Ubuntu: Ancestral Wisdom for Healing

I’m an introvert.

I know, I know… everyone is an introvert these days. But really, I am, and I was before it was popular to say so. I’m not painfully shy, but my alone time is precious. I feel drained if I spend too much time around a crowd (or only a few people… or even one person if the connection isn’t just right) and I need lots of time to recuperate. I love humanity with my whole soul, but ask me to engage with folks in that standard-issue, smile-and-act-interested kind of way that people expect… and it’s gonna be a ‘no’ from me, dawg.


Small talk? Hard pass. giphy.com

Please invite me. I probably won’t come. But I love you. ❤

Admittedly, though, even as a solid introvert, I have still always had a longing for community. It’s a paradox I am constantly cycling through, and recently, it began to make sense.

During Black History Month (which some simply know as ‘February’), I dedicated The Body Temple’s Facebook page to one of my core healing practices – sacred ritual dance. I researched healing dances done across the African diaspora, and posted one almost every day. Aside from fulfilling my mission to educate, it was a dear pet project for me. I went willingly down every rabbit hole that opened and ended up learning so much more than I anticipated.

One of the things that struck me the most: no matter what type of healing ritual I encountered, ALL of them were done in community. 

Here’s one example you should check out:

In doing this research on Black healing ritual, my introverted nature and real need for people started to fit together. I’m a healer – both in a personal sense and by vocation. Healing, while it often requires separation and time to go within, requires community just as much if not more. In the methods I read about, families and often entire villages would show up just to make one person well. Why? The ancestral wisdom is clear – we are all connected. If one of us in unwell, all of us are weakened. As one of us is healed, we all benefit.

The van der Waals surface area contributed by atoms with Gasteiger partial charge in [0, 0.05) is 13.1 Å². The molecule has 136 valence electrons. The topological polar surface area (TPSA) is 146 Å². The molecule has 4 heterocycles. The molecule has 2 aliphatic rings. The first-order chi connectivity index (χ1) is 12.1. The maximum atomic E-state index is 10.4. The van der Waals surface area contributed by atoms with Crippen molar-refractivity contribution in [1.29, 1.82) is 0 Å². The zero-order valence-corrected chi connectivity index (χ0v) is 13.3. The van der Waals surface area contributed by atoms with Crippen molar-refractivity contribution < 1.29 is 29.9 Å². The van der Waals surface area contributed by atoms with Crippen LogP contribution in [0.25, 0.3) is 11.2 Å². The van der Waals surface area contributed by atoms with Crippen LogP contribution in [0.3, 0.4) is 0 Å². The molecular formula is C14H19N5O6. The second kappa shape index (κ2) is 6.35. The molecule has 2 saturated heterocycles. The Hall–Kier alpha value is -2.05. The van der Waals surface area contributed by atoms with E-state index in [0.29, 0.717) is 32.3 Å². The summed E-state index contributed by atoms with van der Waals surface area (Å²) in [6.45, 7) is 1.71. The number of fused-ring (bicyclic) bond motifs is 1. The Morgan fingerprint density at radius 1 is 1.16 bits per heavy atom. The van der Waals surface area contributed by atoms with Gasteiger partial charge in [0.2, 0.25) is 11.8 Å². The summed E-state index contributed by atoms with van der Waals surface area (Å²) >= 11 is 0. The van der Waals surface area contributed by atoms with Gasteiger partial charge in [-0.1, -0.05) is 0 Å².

The Nguni Bantu concept of Ubuntu is usually translated “I am because we are.” It speaks to the fact that human existence is interdependent by nature. We know this. Although many have misinterpreted the Theory of Evolution to mean “survival of the fittest,” science actually shows us that it was intelligent, compassionate cooperation that led to our evolution as a species. As Black DAEUS people, our survival has been active proof of this idea. It follows that anything necessary for our evolution and survival could also be an integral aspect of healing (especially for those trying to reclaim their humanity after centuries of trauma). In short, we need each other to heal.


Like I said, I was an introvert before it was popular. While the current wave of introvert love may well be a passing trend, I still think it’s beautiful. It’s good that so many people are taking time to consider self and solitude. Still as we move forward along our healing journeys, exploring our own inner worlds, we must make an effort to connect, to relate, to bond. When we align with our human nature and our ancestor’s healingways, our own healing energy will be multiplied. It will expand outward to those we touch, and result not just in our individual wellness, but in our communal health as well.

When we heal ourselves in community, we can heal the community itself.

As a healer and a lover of my people, this is the ultimate goal.


Looking for a healing community to join? Consider Reiki for Reparation. Participants learn Reiki Level 1 in a format designed specifically for the healing of Black DAEUS people. You’ll receive support in your individual journey, and the benefits of communal learning and healing. The next session starts Tuesday, April 3, so check it out today. Feel free to email me with any questions at carmen.thebodytemple@gmail.com

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